Dangerously overburdened by ever-increasing traffic between Pakistan and Afghanistan, the Jalalabad-Peshawar highway serves as Afghanistan's major artery for trade with south Asia. As reconstruction on the
Construction is in full swing on the 46-kilometer stretch of road linking Peshawar to Turkham. (Photos: Abdul Qayum Afridi)
Headed for the Pakistani border on the one-lane Jalalabad-Turkham highway in a trailer loaded with cartons of grapes from Kabul, driver Ziaratgul Shinwari stopped to replace his punctured front tire. “It takes us four hour of driving to reach Turkham [crossing] on this one-lane road,” he lamented. “If the second lane is built, our problems—to a greater extent—will be resolved.”
The Turkham highway is among the busiest roads in the Afghanistan. Every day, over two million people and thousands of trailers, trucks, private and commercial brave the pothole-riddled asphalt stretching 75 kilometers from Jalalabad to Peshawar, which facilitates Afghanistan’s access to south Asian markets and beyond. The connecting historical road, built the Pashtun emperor Sher Shah Suri in the 1300s, linked Peshawar with Calcutta for centuries, serving as the main trade route linking Central and South Asia.
In 2012, Pakistan’s former President Asif Ali Zardari inaugurated a project to reconstruct the road’s 46-kilometer stretch from Peshawar to Turkham. Financed by the United States government and other international donors, the project is part of a wider effort to increase financial assistance for infrastructural development in the Federally Administered Tribal Areas (FATA). The United States is providing $70 million for the reconstruction. In November 2012, the FATA Frontier Works Organization (FWO) which manages the project divided the entire Pakistani stretch of the highway from Karkhano Market checkpoint to the Turkham border crossing into seven sections, out of which 25 kilometers have reopened to traffic.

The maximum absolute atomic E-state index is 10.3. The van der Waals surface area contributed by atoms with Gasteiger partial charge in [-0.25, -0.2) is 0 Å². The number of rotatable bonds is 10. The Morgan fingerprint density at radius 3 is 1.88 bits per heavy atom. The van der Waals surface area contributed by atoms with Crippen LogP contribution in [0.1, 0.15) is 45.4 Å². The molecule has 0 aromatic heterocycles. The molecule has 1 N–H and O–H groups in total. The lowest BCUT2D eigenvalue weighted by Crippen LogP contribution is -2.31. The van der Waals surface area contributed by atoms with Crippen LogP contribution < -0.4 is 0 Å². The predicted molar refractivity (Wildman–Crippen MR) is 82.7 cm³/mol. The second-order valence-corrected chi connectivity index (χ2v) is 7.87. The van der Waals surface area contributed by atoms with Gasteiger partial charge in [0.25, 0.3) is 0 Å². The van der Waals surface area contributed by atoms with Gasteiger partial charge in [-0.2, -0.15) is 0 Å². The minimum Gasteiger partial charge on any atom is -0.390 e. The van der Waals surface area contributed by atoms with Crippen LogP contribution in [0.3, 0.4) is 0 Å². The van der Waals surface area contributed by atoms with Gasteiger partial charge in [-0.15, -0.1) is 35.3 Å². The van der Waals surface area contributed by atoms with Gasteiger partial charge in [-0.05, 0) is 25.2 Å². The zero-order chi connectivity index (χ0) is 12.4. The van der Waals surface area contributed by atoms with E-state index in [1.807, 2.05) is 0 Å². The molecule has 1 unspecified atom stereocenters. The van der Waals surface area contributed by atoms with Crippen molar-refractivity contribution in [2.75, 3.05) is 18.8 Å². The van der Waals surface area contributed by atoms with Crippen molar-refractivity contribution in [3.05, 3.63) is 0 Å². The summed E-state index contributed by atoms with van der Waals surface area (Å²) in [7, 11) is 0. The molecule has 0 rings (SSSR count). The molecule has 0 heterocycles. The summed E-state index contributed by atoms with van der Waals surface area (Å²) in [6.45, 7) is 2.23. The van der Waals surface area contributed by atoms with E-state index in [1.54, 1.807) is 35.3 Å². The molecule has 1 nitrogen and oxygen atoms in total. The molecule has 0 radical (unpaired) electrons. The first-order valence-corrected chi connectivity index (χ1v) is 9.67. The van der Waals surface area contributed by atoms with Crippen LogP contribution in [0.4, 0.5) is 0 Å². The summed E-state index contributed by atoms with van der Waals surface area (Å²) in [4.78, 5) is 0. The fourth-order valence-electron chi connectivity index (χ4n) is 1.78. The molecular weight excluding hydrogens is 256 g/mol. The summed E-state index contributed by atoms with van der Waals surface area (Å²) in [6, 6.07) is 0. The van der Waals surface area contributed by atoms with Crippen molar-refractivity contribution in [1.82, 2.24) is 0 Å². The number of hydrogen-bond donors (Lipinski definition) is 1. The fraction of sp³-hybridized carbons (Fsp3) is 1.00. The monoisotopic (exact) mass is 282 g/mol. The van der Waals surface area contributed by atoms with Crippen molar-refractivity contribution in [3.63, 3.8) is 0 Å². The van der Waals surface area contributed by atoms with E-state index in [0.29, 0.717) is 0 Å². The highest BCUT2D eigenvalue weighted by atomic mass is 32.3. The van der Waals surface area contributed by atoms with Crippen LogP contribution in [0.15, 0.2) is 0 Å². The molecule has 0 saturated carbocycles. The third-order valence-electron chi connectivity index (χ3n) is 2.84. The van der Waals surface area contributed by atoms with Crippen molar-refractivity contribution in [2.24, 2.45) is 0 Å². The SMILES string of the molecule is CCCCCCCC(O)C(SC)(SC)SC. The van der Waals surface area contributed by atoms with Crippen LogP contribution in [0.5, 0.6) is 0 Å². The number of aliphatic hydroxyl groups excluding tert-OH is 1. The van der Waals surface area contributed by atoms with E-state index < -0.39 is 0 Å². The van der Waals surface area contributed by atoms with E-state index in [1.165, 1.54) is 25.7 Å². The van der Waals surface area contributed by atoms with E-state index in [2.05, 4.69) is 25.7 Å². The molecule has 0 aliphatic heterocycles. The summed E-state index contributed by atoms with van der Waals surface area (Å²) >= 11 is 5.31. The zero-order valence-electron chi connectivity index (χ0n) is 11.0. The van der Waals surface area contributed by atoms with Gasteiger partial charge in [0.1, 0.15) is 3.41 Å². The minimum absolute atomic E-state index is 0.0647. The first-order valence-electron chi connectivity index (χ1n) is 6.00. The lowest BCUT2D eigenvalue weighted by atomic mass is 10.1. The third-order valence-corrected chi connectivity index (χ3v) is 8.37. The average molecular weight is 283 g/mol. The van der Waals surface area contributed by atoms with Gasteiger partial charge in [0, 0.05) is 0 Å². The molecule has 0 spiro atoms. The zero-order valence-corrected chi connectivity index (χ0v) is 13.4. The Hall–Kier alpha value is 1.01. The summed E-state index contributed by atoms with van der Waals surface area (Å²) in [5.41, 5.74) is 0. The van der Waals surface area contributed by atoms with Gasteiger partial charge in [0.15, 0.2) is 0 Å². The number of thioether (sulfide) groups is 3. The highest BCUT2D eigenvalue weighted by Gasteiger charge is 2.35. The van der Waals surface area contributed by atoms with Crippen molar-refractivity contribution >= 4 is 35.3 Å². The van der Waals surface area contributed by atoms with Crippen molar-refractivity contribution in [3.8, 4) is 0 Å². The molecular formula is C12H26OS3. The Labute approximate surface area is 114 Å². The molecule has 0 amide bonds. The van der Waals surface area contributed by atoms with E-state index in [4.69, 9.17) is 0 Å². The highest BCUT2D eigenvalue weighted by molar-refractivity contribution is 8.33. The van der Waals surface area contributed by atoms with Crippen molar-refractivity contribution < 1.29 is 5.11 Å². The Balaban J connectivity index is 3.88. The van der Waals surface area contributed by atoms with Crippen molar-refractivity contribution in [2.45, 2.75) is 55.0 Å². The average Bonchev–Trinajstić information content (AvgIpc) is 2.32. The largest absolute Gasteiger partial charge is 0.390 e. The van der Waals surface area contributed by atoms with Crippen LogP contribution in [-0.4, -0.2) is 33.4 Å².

FWO spokesman Major Haseenullah told Afghanistan Today that a major portion of the highway up to Landi Kotal, approximately 34 kilometers in length, would be completed by the end of this year. Due to a lack of funding, the FWO had to reduce the number of bridges from 14 to 6. The crux of the problem is that the initial estimates of the project failed to account for additional "construction work" including drainage systems and retaining walls on some portions of the highway, Haseenullah said. Three major bridges at Sur Kamar, Kafar Tangi and Katta Kushtha had opened, he added, while the remaining three would be completed in the spring.
Pakistan's Frontier Works Organization (FWO) ran into financial difficulties while reconstructing the highway in the border provinces, as original plans failed to account for additional reinforcements required in the mountainous terrain.
Haseenullah added the FWO would build a 14-kilometre ‘rigid surface’ road, with 45-centimeter thick concrete fortified with iron mesh for improved weight absorption. “Laying down the rigid surface is a rigorous and complicated process," he said. "Laborers can lay only 100 metres of the concrete surface a day as compared to 500 meters of flexible asphalt surface [on the rest of the highway]."
The FWO is "optimistic" that traffic diversions near Landi Kotal would be removed by December this year, Haseenullah said. Major repair work on the remaining Turkham portion of the highway started in October, Haseenullah said, adding that FWO would look after the road for one year after handing it over to the National Highway Authority upon its completion. He said that if the international weight limit of 66 tons per vehicle was strictly observed and rules were properly implemented by national authorities, the newly built road could last for at least five decades.